Merging the Imperatives of Social Justice and Accountability
The mission of the Institute is to foster research, action and attitudes that best promote excellence, equity and integrity in the transformation of schools and universities. We support efforts to develop schools and universities that are both more just and more accountable for student achievement in the broadest sense of the word and to support efforts to educate faculty, administrators and community members to effect such transformations. We are aware of the challenges to integrate accountability and justice because the strongest advocates of each, taken singly, tend to come from the right and the left political spectrums. We believe there is strong power in the uniting of these two imperatives in order to close the achievement gap and to improve achievement in schools and universities for all.
The Institute began in 1985 in order to provide a mechanism for research, dialog and action projects that would address critical issues in education from kindergarten to graduate school. Throughout its history, it has focused on equity beginning with projects that increased the teacher education candidates of color at CGU from 6% to over 50%.
This simple change fostered a new dialog in the program and thus a new curriculum. The Institute participated with seven districts for a number of years with the National Network for Educational Renewal and spent several years deeply immersed in mining the insights from critical theory and progressivism as alternatives to the liberal discourse of multiculturalism that had prevailed for so many years in universities and schools. During this time, we brought a number of guests to campus to help us engage the issues, including Paulo Freire, Henry Giroux, Peter McLaren, Stanley Aronowitz, David Purple, Svi Shapiro, Marilyn Frankenstein, Alma Flor Ada, Jim Cummins, John Ogbu, Steve Krashen, John Rivera, Russlyn Ali, Joseph Johnson, Larry Ainsworth, and others.
The Institute sponsored a large participatory research project with four schools (K-12) in 1991-1992. Funded by the John Kluge Foundation, we began the study from inside the classroom. Participants in the research included students, parents, staff members, teachers and administrators. University faculty and graduate students assisted the participants in efforts to define the central issues. The resultant report, Voices from the Inside: A Report on Schooling from Inside the Classroom is still available from the Institute on-line or by ordering the published document from the address below. From 2005-2008, we studied 33 high performing teachers in low performing schools. We were seeking to understand what teachers whose urban poor students make dramatic achievement gains are doing inside their classrooms. Though there are now many reports on schools that become high performing, few studies of teachers inside low performing schools exist. The teachers, chosen by achievement data over a two to three year period, ranged from 1st to 12th grade and were diverse in number of years in teaching, ethnicity, and age. That report, High Performing Teachers in Low Performing Schools, will also be available from the Institute in the fall of 2008.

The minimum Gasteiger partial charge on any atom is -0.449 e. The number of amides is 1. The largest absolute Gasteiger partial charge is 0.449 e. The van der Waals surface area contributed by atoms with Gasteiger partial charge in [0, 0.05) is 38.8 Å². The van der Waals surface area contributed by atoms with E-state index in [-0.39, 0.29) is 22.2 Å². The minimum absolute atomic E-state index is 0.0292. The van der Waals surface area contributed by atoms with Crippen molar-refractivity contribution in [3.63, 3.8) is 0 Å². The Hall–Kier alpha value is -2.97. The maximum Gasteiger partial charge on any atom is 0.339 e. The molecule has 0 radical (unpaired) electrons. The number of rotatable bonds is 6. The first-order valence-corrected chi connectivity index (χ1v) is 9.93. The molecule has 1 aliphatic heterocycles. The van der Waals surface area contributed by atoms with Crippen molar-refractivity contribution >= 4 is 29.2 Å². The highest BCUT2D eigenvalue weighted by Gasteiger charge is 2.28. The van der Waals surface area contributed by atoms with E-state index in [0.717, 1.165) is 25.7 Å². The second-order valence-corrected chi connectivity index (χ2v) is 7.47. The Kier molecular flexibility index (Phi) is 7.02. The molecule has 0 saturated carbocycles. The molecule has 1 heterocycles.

The study was generously funded by the John Randolph Haynes and Dora Haynes Foundation. The Institute has been funded by the John Kluge Foundation, the Hewlitt Foundation, Rockefeller Brothers Foundation, City Corp Foundation, the John Randolph Haynes and Dora Haynes Foundation.
The Institute’s Director is Professor Mary Poplin. The Director of Policy for the Institute is Dr. John Rivera.